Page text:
Educ: Knowing vs Doing LO7104

Mariann Jelinek (
Wed, 1 May 1996 13:45:35 -0400

Replying to LO6999 --

Ivan and Charlie Holdener were part of this fascinating dialog on
education, and both of them share some of my biases about how I'd like
education to be:
About learning, and applying that learning to doing;
About self-directed learning to a large extent, with profs and
teachers "infecting" students with a sense of excitement about learning,
and about their own potency because as students they can not only know the
answers, but use them to understand the world better and use the world to
improve the answers (or toss 'em, if they don't work).
My end-of-the-term comments from several students included
statements about how much they felt they'd learned - because they did
self-directed bonus projects to follow their own interests at my
instigation; because they'd found articles in the WSJ and other current
business press about the cases we'd discussed, or the concepts in the
reading. It is all to easy to miss those links (there were a lot of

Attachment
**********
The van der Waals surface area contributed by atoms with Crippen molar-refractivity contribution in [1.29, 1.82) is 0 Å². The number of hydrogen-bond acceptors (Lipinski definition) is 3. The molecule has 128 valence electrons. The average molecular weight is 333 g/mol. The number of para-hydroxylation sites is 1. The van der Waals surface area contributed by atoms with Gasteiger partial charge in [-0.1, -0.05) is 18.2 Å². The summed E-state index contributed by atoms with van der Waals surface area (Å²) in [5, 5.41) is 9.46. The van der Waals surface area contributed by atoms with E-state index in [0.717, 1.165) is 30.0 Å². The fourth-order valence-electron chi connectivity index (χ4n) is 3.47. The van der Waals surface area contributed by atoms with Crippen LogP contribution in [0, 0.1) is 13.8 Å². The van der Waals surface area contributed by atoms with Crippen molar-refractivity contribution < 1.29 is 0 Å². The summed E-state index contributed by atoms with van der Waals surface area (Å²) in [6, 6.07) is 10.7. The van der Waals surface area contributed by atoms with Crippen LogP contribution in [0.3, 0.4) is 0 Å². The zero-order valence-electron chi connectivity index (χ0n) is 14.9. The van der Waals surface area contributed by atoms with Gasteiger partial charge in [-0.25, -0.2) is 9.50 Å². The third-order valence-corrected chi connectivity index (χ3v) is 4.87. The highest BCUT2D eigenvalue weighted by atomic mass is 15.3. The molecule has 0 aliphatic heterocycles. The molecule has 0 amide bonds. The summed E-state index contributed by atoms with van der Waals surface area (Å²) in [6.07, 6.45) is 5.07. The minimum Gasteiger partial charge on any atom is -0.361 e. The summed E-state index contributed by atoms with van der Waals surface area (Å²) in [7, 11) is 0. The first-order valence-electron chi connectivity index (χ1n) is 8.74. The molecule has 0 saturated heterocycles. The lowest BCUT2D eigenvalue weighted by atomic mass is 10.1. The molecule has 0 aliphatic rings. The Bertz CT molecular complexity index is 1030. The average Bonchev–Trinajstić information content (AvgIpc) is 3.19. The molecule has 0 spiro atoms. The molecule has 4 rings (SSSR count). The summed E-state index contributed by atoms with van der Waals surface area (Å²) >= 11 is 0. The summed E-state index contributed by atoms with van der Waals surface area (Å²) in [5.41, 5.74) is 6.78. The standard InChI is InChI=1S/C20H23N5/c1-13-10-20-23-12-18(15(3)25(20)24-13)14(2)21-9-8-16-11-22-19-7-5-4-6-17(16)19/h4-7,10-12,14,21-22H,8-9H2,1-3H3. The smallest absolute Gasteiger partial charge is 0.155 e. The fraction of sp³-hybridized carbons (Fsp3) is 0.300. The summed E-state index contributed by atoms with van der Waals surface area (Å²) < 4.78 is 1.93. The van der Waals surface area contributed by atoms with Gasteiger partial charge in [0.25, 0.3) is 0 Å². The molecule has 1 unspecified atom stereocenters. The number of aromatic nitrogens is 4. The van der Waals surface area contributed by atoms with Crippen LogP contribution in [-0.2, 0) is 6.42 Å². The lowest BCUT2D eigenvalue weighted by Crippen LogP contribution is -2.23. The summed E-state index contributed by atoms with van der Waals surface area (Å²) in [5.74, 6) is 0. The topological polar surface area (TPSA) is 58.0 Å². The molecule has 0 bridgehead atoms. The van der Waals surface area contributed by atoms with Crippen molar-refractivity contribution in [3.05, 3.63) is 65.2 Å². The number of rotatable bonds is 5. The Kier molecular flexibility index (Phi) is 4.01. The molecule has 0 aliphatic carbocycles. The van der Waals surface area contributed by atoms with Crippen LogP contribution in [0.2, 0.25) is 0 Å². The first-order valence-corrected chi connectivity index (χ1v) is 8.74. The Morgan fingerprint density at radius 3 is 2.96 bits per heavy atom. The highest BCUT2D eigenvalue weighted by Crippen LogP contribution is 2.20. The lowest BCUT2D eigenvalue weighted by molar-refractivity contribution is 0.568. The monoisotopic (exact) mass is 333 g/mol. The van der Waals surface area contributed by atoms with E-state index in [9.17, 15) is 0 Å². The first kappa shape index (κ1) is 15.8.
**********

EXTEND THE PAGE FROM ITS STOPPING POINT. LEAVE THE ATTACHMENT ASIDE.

students that I did NOT hear from this way, and at least some of those
undoubtedly didn't write because they didn't feel they'd learned a lot, or
weren't especially excited about what they took from my class).
Now, what I'd like to hear more of, is how you-all think we can
shift the educational culture, starting in our own classrooms, from the
passive-learning, learning's-irrelevant-to-doing, boring to the excited
and active engagement that is such a turn-on. I would like to find better
ways to ignite self-directed learning - better ways to capture more of the
students I see and infect them with a sense of their own responsibility
for learning and the excitement of truly being in charge, even in the
midst of a class where (I hope) the instructor has done a good bit of work
to craft an experience that seems relevant and up-to-date, the content and
theory apropos for managers, etc. Say on, fellows: we've identified (once
again) the sweet spot we need to hit, now how do we hit it more


Mariann Jelinek
Richard C. Kraemer Professor of Business
Graduate School of Business,
College of William and Mary,
Williamsburg, VA 23185

Tel. (804) 221-2882 FAX: (804) 229-6135
The only enduring strategic advantage is the ability
to change the rules of the game.

-- (Mariann Jelinek)

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